Where a putt hits the chain assembly and proceeds to slip through all the chains and out the other side of the target and onto the ground.
That area of the target where a player can aim with confidence knowing the putt will stay in the chains or drop nicely into the basket. Everyone has their own Sweet Spot.
Turbo Putt (Push Putt)
A grip/throwing style where the center of disc is balanced o the thumb held with the fingertips on the back rim of the disc and “pushed” with enough spin to carry to the target. The disc is held and thrown much like a football. Generally used for short shots and putting when there are tall objects between the lie and the target.
When a player purposefully tries to get an approach shot or long putt into the basket. This shot must be high enough and travel far enough to actually make it to the basket. Missing this shot often requires a “Come Back Putt.” See below
Come Back Putt
This is when an approach or missed putt has gone beyond the basket and the player has to make a long second putt to complete the hole.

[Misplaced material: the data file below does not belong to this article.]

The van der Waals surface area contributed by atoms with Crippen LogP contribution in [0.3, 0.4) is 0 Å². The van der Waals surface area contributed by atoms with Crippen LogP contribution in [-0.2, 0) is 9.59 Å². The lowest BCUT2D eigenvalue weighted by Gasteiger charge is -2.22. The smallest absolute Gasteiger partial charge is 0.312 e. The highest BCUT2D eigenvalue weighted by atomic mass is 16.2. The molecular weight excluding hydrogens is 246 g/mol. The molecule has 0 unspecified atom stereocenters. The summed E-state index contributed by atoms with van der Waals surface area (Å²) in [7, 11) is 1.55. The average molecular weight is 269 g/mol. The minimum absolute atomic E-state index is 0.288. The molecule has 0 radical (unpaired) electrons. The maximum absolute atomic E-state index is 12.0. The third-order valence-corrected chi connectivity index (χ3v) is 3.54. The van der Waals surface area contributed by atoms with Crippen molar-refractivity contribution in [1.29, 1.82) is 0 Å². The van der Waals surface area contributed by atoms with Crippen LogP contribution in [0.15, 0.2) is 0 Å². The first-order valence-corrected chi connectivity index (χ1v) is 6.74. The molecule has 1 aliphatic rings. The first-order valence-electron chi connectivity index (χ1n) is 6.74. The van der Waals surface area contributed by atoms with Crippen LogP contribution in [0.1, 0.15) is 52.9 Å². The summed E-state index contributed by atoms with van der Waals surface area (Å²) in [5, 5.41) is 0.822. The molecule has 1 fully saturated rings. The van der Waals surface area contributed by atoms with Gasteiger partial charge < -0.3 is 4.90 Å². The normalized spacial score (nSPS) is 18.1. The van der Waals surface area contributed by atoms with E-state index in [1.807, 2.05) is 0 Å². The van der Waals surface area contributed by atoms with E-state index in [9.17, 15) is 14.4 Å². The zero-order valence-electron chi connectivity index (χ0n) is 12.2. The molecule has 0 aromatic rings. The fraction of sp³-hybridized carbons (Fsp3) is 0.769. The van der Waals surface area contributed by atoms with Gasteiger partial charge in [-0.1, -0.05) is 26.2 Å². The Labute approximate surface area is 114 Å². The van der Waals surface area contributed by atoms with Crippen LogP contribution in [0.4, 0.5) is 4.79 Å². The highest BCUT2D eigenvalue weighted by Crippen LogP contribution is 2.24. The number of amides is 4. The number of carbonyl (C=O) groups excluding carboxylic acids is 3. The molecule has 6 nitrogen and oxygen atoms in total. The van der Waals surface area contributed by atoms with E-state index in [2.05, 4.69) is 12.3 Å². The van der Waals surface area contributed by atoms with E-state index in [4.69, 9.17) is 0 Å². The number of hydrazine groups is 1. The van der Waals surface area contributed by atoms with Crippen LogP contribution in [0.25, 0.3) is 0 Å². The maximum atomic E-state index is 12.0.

When a player chooses to purposely not go in the target but instead layup under or next to the target in an effort not to jeopardize going too far and having to make a come back putt. This shot generally ensures the next shot will be a give-me.
A backhand putt (RHBH) that travels from right to left towards the target. Can also refer to the angle of the release.
A putting style where the putter is thrown with the nose up or at an increased altitude to float into the chains.
A putt which uses speed to make the disc go straight. This type of putt is prone to blow-throughs and spit backs resulting in long comeback putts.
A putt that comes to rest wedged into the side of the basket. This is a successful putt as long the putt remains suspended in the basket assembly long to be retrieved before falling out.